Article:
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Suicide Awareness and Why Kindness is Key

According to The Centers for Disease Control and Prevention, the U.S. suicide rate is at the highest it has ever been, with almost 50,000 Americans taking their own lives documented in 2022. Experts explain why a centuries-long epidemic is getting worse.

Suicide has been a devastating epidemic in society that demonstrates no sign of losing momentum. The stigma surrounding mental health disorders often prevents people from seeking help, telling their loved ones how they are feeling or even just openly talking about their emotions.

While there are many different factors that could cause suicidal ideation within a person—and they are unique to each individual’s experience—local resources provide methods of help for those in need. And for those who hesitate to speak up, professionals provide valuable, universal advice for how the community can destigmatize mental unwellness by practicing kindness and empathy. After all, a loved one could be silently suffering until it’s too late.

“[The community] can learn more about mental health issues in general,” says Cheryl Molyneaux, Peer Support Coalition of Florida’s executive director. “They could learn more about simple human kindness, such as taking the time to check in on people and …  say, ‘How are you doing?’ and actually wait for the answer and respond to it. Right now, ‘How are you doing?’ is the same as ‘Hello:’ You say it, and you keep moving. So, the community would be helpful in just listening, just showing that they care about somebody else who may be struggling.”

People should not have to be on the brink of suicide for their suffering to be taken seriously; they need help before reaching that extreme. Spreading awareness and working toward suicide prevention includes seeking treatment even in the earliest stages of suicidal thoughts. It might be difficult to recognize the signs of those who are keeping their pain a secret, but some behavioral changes to look for are loss of interest, substance abuse, drastic mood differences and abnormal sleep patterns. These indications differ depending on each individual’s age and demographic, but negative changes of any kind are a signal to check on the person who is experiencing them.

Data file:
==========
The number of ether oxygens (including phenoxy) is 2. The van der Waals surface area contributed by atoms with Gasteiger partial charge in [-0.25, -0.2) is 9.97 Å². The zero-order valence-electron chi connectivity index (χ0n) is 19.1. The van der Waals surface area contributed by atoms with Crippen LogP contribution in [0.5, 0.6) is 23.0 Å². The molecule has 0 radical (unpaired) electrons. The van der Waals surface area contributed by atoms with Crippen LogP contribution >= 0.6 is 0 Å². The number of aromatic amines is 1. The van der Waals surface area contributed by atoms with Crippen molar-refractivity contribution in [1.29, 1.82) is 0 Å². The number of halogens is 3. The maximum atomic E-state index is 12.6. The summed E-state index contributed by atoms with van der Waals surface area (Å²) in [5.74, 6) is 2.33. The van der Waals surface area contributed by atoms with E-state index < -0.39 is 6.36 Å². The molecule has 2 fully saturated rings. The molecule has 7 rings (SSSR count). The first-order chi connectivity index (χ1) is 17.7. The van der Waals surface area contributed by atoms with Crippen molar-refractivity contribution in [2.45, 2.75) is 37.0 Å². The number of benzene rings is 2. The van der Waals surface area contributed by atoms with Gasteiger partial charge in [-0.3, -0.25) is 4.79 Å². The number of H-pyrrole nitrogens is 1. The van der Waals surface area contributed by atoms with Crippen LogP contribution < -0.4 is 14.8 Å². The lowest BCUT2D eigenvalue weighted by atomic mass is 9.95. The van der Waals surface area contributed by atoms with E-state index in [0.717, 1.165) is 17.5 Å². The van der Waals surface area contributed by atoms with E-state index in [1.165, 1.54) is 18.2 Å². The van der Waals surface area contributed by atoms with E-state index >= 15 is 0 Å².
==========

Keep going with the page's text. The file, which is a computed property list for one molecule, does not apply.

Suicidal ideation may also stem from a previous disorder or traumatic event, such as depression or grief—it is not unique to any particular circumstance. Startlingly, a person intending a suicide attempt will typically hide any signs of it because they do not want to be stopped. That is why, if it is known that someone has been through something, it’s important to check in—even if they appear to be OK on a surface level.

“We have a program … called Emotional CPR, and it’s a public health initiative that helps people, anyone, to help someone else who is experiencing strong emotion in a crisis, just simply needing support,” Molyneaux says. “And one of the tenets of that is to simply listen, and ask, and share with the person so you’re providing a space for them to explore what they’re feeling and just come to whatever conclusion they’re going to come to in the safety of your support for that. And that’s the only thing that I think really, truly helps, is just expressing, ‘How may I help you? Is there something happening right now that you would like to talk about?’”